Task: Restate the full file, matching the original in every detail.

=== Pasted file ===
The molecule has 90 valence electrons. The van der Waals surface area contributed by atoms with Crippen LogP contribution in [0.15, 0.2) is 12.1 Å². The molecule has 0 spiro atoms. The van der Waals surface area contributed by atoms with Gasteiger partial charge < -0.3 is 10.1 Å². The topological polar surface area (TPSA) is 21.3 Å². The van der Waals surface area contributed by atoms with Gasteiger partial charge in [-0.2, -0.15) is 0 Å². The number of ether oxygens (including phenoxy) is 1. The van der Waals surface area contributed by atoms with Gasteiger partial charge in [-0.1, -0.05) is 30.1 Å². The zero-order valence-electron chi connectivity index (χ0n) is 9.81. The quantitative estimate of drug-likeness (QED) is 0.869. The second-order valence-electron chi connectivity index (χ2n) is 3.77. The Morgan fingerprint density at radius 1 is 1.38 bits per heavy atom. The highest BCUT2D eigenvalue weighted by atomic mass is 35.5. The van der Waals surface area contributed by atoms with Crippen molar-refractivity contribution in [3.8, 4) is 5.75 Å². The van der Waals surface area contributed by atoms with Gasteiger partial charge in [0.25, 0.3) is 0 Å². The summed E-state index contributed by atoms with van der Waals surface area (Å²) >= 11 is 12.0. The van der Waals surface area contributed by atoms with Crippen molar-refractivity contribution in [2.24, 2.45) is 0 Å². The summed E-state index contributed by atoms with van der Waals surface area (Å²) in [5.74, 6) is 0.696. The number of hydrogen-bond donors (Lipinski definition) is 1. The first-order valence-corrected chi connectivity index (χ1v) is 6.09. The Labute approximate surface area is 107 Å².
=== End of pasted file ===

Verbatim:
The molecule has 90 valence electrons. The van der Waals surface area contributed by atoms with Crippen LogP contribution in [0.15, 0.2) is 12.1 Å². The molecule has 0 spiro atoms. The van der Waals surface area contributed by atoms with Gasteiger partial charge < -0.3 is 10.1 Å². The topological polar surface area (TPSA) is 21.3 Å². The van der Waals surface area contributed by atoms with Gasteiger partial charge in [-0.2, -0.15) is 0 Å². The number of ether oxygens (including phenoxy) is 1. The van der Waals surface area contributed by atoms with Gasteiger partial charge in [-0.1, -0.05) is 30.1 Å². The zero-order valence-electron chi connectivity index (χ0n) is 9.81. The quantitative estimate of drug-likeness (QED) is 0.869. The second-order valence-electron chi connectivity index (χ2n) is 3.77. The Morgan fingerprint density at radius 1 is 1.38 bits per heavy atom. The highest BCUT2D eigenvalue weighted by atomic mass is 35.5. The van der Waals surface area contributed by atoms with Crippen molar-refractivity contribution in [3.8, 4) is 5.75 Å². The van der Waals surface area contributed by atoms with Gasteiger partial charge in [0.25, 0.3) is 0 Å². The summed E-state index contributed by atoms with van der Waals surface area (Å²) >= 11 is 12.0. The van der Waals surface area contributed by atoms with Crippen molar-refractivity contribution in [2.24, 2.45) is 0 Å². The summed E-state index contributed by atoms with van der Waals surface area (Å²) in [5.74, 6) is 0.696. The number of hydrogen-bond donors (Lipinski definition) is 1. The first-order valence-corrected chi connectivity index (χ1v) is 6.09. The Labute approximate surface area is 107 Å².